Aurora expert Mike Kosch explains why this year should be an ideal time to see the Northern Lights, and narrows down the top viewing destinations.
are the Northern Lights?
Auroras are caused by charged particles getting
trapped in the Earth’s magnetic field lines, which come out of the top of the
North and the South Poles. The light we see is particles blown from the sun
bashing into the atmosphere and energising the oxygen and nitrogen that is
present. The green and red colours are oxygen, while the blue colours are essentially
will 2012 be a good year to see the aurora?
The sun has a cycle around 12 years long, during which the number of sunspots –
dark areas indicating intense magnetic activity – go up and down. More sunspots
mean more particles being ejected and trapped in the Earth’s magnetic field,
and thus more aurora activity. Solar maximum – when the number of sunspots is
at its peak – is predicted to be in the next couple of years, which means we
are in a very good position to be viewing auroras.
the best place in the north to see auroras?
The “auroral oval” is a ring-shaped region around 70 degrees latitude north,
where auroras occur virtually on a daily basis, and includes Tromsø in Norway,
Kiruna in Sweden and Rovaniemi in Finland. Canada and Alaska are also good. It
is possible to see the aurora in the UK too: the further north, the better. The
more exciting auroras are seen in higher latitudes, where the structures and
colours are more beautiful. In the UK, they are likely to be diffuse, uniform
glows on the northern horizon.
can you know when there is auroral activity?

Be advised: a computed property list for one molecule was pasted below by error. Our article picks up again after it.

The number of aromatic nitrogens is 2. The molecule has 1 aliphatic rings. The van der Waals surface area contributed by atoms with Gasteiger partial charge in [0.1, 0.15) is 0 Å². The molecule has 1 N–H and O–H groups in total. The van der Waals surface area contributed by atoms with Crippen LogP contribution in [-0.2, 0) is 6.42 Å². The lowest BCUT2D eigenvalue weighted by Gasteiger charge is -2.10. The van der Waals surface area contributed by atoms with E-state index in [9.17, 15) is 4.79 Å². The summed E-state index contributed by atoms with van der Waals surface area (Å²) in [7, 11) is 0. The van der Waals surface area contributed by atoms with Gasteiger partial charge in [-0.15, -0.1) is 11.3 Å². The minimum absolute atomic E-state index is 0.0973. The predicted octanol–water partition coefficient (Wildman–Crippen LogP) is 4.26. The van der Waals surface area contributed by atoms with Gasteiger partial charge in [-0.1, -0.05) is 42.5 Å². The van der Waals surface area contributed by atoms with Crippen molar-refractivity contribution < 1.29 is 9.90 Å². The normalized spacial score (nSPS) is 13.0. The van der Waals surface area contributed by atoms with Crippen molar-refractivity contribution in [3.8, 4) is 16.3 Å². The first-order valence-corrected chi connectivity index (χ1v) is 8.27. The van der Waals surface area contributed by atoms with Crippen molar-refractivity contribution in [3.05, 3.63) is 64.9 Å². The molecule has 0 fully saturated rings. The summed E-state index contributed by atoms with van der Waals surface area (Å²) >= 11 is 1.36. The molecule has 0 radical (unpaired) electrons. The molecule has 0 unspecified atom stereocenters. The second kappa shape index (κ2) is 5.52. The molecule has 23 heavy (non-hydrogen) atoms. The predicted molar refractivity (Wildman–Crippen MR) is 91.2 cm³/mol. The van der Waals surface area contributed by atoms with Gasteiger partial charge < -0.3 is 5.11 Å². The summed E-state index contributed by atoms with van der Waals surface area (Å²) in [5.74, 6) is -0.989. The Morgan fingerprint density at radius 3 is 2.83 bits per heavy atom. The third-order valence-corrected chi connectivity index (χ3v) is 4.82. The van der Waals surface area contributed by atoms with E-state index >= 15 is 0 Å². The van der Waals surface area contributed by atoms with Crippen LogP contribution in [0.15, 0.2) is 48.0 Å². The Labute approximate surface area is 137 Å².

Auroras make no sound, so unless you’re alert, you'll miss them. In 2003 there
was a magnetic storm, one of the largest ever. Most of Europe would have seen
it had they looked. We set up AuroraWatch,
so people can be alerted to magnetic activity.
places to see the Northern Lights
Norway’s most northerly city enjoys an energetic
social scene, and is one of the best places in the world to see auroras, with a Northern Lights festival each January.
Stay: Clarion Hotel Bryggen is
by the harbour, and has a rooftop whirlpool bath, too (from £120).
How to get there: Fly to Tromsø from
Manchester and Heathrow, via Oslo (from
With the sun in a more active phase, it’s
increasingly likely that northeast Scotland, including beautiful Lunan Bay just
north of Dundee, will see Northern Lights displays.
Stay: The food at Gordon’s is
highly rated, as are the five rooms. Lunan beach is two miles away (£90)
How to get there: Nearby Montrose is nearly two hours by
train from Edinburgh (from £12).
A history of mining makes Kiruna more gritty than pretty, but its northerly
position means it’s a great place to see auroras. The Jukkasjärvi Ice Hotel is
a few miles away.
Stay: Hotel Vinterpalatset has pretty rooms, and
the game breakfasts verge on the decadent (from £95).
How to get there: Fly to Kiruna from Heathrow and Edinburgh via
Stockholm (from £250).
Professor Mike Kosch is an experimental space scientist at the University of Lancaster.
This article was published in partnership with Lonely Planet Magazine.